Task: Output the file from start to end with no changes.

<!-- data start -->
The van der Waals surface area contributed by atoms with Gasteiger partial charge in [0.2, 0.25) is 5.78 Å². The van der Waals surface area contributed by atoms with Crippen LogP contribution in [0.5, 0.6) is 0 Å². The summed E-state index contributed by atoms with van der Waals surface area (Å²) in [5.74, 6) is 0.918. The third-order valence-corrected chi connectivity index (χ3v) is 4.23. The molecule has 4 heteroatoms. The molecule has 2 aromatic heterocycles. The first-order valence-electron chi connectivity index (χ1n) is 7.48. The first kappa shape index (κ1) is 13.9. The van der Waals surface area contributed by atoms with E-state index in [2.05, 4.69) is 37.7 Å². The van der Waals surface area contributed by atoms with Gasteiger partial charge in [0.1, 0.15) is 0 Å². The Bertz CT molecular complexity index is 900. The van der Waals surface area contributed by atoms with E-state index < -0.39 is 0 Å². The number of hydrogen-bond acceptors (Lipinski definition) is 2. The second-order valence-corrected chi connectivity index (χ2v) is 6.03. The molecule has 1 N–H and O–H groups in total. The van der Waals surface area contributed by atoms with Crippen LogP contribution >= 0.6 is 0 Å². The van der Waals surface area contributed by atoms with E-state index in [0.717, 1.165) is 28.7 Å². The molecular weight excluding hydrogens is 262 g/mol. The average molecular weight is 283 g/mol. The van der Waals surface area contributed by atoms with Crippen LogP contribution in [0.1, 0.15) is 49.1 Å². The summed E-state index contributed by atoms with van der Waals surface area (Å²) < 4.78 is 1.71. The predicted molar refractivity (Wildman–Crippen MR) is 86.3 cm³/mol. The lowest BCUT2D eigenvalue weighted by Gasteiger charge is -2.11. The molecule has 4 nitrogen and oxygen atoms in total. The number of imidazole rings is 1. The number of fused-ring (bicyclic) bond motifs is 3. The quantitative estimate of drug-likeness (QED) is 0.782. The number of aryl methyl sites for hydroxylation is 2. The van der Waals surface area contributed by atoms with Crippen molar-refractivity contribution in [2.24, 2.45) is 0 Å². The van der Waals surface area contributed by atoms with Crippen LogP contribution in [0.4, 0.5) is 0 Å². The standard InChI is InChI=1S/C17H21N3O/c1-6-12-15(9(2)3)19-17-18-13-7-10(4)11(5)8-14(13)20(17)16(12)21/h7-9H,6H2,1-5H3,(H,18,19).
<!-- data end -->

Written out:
The van der Waals surface area contributed by atoms with Gasteiger partial charge in [0.2, 0.25) is 5.78 Å². The van der Waals surface area contributed by atoms with Crippen LogP contribution in [0.5, 0.6) is 0 Å². The summed E-state index contributed by atoms with van der Waals surface area (Å²) in [5.74, 6) is 0.918. The third-order valence-corrected chi connectivity index (χ3v) is 4.23. The molecule has 4 heteroatoms. The molecule has 2 aromatic heterocycles. The first-order valence-electron chi connectivity index (χ1n) is 7.48. The first kappa shape index (κ1) is 13.9. The van der Waals surface area contributed by atoms with E-state index in [2.05, 4.69) is 37.7 Å². The van der Waals surface area contributed by atoms with Gasteiger partial charge in [0.1, 0.15) is 0 Å². The Bertz CT molecular complexity index is 900. The van der Waals surface area contributed by atoms with E-state index < -0.39 is 0 Å². The number of hydrogen-bond acceptors (Lipinski definition) is 2. The second-order valence-corrected chi connectivity index (χ2v) is 6.03. The molecule has 1 N–H and O–H groups in total. The van der Waals surface area contributed by atoms with Crippen LogP contribution >= 0.6 is 0 Å². The van der Waals surface area contributed by atoms with E-state index in [0.717, 1.165) is 28.7 Å². The molecular weight excluding hydrogens is 262 g/mol. The average molecular weight is 283 g/mol. The van der Waals surface area contributed by atoms with Crippen LogP contribution in [0.1, 0.15) is 49.1 Å². The summed E-state index contributed by atoms with van der Waals surface area (Å²) < 4.78 is 1.71. The predicted molar refractivity (Wildman–Crippen MR) is 86.3 cm³/mol. The lowest BCUT2D eigenvalue weighted by Gasteiger charge is -2.11. The molecule has 4 nitrogen and oxygen atoms in total. The number of imidazole rings is 1. The number of fused-ring (bicyclic) bond motifs is 3. The quantitative estimate of drug-likeness (QED) is 0.782. The number of aryl methyl sites for hydroxylation is 2. The van der Waals surface area contributed by atoms with Crippen molar-refractivity contribution in [2.24, 2.45) is 0 Å². The van der Waals surface area contributed by atoms with Crippen LogP contribution in [0.4, 0.5) is 0 Å². The standard InChI is InChI=1S/C17H21N3O/c1-6-12-15(9(2)3)19-17-18-13-7-10(4)11(5)8-14(13)20(17)16(12)21/h7-9H,6H2,1-5H3,(H,18,19).